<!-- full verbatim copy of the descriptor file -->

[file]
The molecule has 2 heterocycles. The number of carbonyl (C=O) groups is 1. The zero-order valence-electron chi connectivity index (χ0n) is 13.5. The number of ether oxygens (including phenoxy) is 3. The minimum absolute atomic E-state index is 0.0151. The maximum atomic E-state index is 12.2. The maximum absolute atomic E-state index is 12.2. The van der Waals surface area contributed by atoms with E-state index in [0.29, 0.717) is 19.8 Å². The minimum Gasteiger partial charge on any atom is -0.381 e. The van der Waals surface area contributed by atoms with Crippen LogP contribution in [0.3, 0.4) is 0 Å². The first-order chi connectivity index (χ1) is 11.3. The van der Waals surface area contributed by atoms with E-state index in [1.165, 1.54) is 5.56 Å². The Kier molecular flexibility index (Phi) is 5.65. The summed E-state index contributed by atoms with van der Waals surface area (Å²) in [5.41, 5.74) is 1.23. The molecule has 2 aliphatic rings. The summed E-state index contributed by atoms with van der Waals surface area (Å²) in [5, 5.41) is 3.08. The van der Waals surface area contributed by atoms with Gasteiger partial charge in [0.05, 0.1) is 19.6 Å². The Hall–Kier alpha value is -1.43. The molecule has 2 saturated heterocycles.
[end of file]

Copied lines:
The molecule has 2 heterocycles. The number of carbonyl (C=O) groups is 1. The zero-order valence-electron chi connectivity index (χ0n) is 13.5. The number of ether oxygens (including phenoxy) is 3. The minimum absolute atomic E-state index is 0.0151. The maximum atomic E-state index is 12.2. The maximum absolute atomic E-state index is 12.2. The van der Waals surface area contributed by atoms with E-state index in [0.29, 0.717) is 19.8 Å². The minimum Gasteiger partial charge on any atom is -0.381 e. The van der Waals surface area contributed by atoms with Crippen LogP contribution in [0.3, 0.4) is 0 Å². The first-order chi connectivity index (χ1) is 11.3. The van der Waals surface area contributed by atoms with E-state index in [1.165, 1.54) is 5.56 Å². The Kier molecular flexibility index (Phi) is 5.65. The summed E-state index contributed by atoms with van der Waals surface area (Å²) in [5.41, 5.74) is 1.23. The molecule has 2 aliphatic rings. The summed E-state index contributed by atoms with van der Waals surface area (Å²) in [5, 5.41) is 3.08. The van der Waals surface area contributed by atoms with Gasteiger partial charge in [0.05, 0.1) is 19.6 Å². The Hall–Kier alpha value is -1.43. The molecule has 2 saturated heterocycles.